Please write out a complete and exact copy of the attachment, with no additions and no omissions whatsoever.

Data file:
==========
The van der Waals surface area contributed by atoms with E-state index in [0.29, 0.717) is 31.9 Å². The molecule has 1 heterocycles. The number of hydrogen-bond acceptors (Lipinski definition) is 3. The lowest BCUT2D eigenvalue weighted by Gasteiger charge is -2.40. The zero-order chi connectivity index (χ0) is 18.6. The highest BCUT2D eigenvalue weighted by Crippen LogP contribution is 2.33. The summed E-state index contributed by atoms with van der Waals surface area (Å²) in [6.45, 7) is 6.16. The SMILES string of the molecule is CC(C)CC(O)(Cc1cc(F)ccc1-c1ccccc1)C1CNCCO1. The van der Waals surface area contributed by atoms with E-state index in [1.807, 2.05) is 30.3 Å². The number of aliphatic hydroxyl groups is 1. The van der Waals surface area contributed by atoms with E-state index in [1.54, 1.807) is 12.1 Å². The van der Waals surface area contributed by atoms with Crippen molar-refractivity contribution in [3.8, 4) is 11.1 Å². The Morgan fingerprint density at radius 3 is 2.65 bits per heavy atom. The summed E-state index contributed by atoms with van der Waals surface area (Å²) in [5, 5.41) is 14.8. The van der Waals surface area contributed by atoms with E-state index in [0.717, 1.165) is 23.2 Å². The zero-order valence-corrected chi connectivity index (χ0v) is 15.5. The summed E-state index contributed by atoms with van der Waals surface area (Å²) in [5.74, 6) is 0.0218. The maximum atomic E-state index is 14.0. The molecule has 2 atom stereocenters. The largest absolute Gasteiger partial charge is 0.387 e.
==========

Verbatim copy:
The van der Waals surface area contributed by atoms with E-state index in [0.29, 0.717) is 31.9 Å². The molecule has 1 heterocycles. The number of hydrogen-bond acceptors (Lipinski definition) is 3. The lowest BCUT2D eigenvalue weighted by Gasteiger charge is -2.40. The zero-order chi connectivity index (χ0) is 18.6. The highest BCUT2D eigenvalue weighted by Crippen LogP contribution is 2.33. The summed E-state index contributed by atoms with van der Waals surface area (Å²) in [6.45, 7) is 6.16. The SMILES string of the molecule is CC(C)CC(O)(Cc1cc(F)ccc1-c1ccccc1)C1CNCCO1. The van der Waals surface area contributed by atoms with E-state index in [1.807, 2.05) is 30.3 Å². The number of aliphatic hydroxyl groups is 1. The van der Waals surface area contributed by atoms with E-state index in [1.54, 1.807) is 12.1 Å². The van der Waals surface area contributed by atoms with Crippen molar-refractivity contribution in [3.8, 4) is 11.1 Å². The Morgan fingerprint density at radius 3 is 2.65 bits per heavy atom. The summed E-state index contributed by atoms with van der Waals surface area (Å²) in [5, 5.41) is 14.8. The van der Waals surface area contributed by atoms with E-state index in [0.717, 1.165) is 23.2 Å². The zero-order valence-corrected chi connectivity index (χ0v) is 15.5. The summed E-state index contributed by atoms with van der Waals surface area (Å²) in [5.74, 6) is 0.0218. The maximum atomic E-state index is 14.0. The molecule has 2 atom stereocenters. The largest absolute Gasteiger partial charge is 0.387 e.